One Bistro in Miamisburg, Ohio, offers several options to pay it forward–you can pay what you can, pay the meal’s suggested price, pay the price plus a little extra, or give your time in service as payment for your meal or another’s.
Pay-it-forward kitchens and restaurants utilize the gift economy concept, which is built on charity. Instead of a bill at the end of their meal, guests are encouraged to pay-it-forward and provide for someone else’s meal. In a way, the gift economy is the church economy; we are taught to give not because we’re expecting something in return, but because it is simply good to give. Here are some examples of pay-it-forward kitchens across the US.
Rosa’s Fresh Pizza—This Philadelphia eatery provides meals for the hungry and homeless, due to a system of paying it forward, one slice at a time. The trend began when one generous customer paid for two slices, took one, and left instructions to pass on the second slice to someone in need. The owner, Mason Wartman, wrote a reminder of the extra slice on a Post-it note, and a tradition was born. Nowadays, Rosa’s Pizza keeps track of the extra slices at the register, but the Post-its remain, with anyone, from customer to pizza slice recipient, posting a note of support and gratitude.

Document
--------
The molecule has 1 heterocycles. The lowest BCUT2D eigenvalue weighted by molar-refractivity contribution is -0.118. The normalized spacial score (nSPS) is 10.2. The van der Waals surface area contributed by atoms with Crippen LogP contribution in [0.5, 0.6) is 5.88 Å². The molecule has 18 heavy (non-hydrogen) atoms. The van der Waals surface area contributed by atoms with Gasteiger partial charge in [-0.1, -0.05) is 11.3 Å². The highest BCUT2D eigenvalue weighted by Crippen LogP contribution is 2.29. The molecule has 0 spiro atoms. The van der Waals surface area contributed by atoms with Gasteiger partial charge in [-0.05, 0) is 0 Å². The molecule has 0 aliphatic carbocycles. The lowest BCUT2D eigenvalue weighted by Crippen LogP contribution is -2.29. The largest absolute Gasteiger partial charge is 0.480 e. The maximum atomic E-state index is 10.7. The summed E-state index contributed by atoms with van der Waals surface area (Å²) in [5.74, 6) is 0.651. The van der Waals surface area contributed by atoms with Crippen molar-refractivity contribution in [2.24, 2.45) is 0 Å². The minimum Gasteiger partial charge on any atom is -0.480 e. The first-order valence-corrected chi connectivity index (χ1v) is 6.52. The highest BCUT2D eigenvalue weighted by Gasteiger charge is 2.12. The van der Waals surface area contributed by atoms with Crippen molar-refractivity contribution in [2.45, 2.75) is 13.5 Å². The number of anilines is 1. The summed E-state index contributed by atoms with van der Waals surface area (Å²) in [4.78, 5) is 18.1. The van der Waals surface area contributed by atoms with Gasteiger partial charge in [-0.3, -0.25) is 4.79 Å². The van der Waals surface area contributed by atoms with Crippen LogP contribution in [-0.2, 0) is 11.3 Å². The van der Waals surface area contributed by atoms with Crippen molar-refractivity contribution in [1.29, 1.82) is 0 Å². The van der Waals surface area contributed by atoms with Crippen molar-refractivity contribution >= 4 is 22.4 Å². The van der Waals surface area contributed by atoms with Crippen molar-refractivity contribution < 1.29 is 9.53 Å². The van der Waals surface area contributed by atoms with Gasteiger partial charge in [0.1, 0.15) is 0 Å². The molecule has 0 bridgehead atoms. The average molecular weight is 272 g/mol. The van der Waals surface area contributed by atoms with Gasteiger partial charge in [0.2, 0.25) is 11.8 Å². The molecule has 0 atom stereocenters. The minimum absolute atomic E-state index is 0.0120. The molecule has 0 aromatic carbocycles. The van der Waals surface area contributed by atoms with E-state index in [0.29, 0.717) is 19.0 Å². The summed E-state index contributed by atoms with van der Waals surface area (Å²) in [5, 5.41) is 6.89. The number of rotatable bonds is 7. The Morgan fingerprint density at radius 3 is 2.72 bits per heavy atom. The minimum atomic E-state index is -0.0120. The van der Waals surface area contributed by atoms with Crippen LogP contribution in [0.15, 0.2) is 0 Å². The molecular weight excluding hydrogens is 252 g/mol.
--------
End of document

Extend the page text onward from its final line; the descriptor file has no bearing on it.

One Bistro—Serving the greater Dayton, Ohio, community is this restaurant and food truck that allows you to pay what you can, pay the meal’s suggested price, pay the price plus a little extra, or give your time in service as payment for your meal or another’s. The mission is reflective of the name: “To provide a place where our neighbors eat and come together as one community.”
Karma Kitchen—A group of volunteers conceived the idea for Karma Kitchen in 2007 in Berkley, California, and now have 20 restaurants worldwide. Each meal comes with a bill of $0.00, and a note encouraging patrons to keep the spirit of giving alive by paying for someone else’s meal. So far, their kitchens have served over 50,000 meals in this gift-giving chain.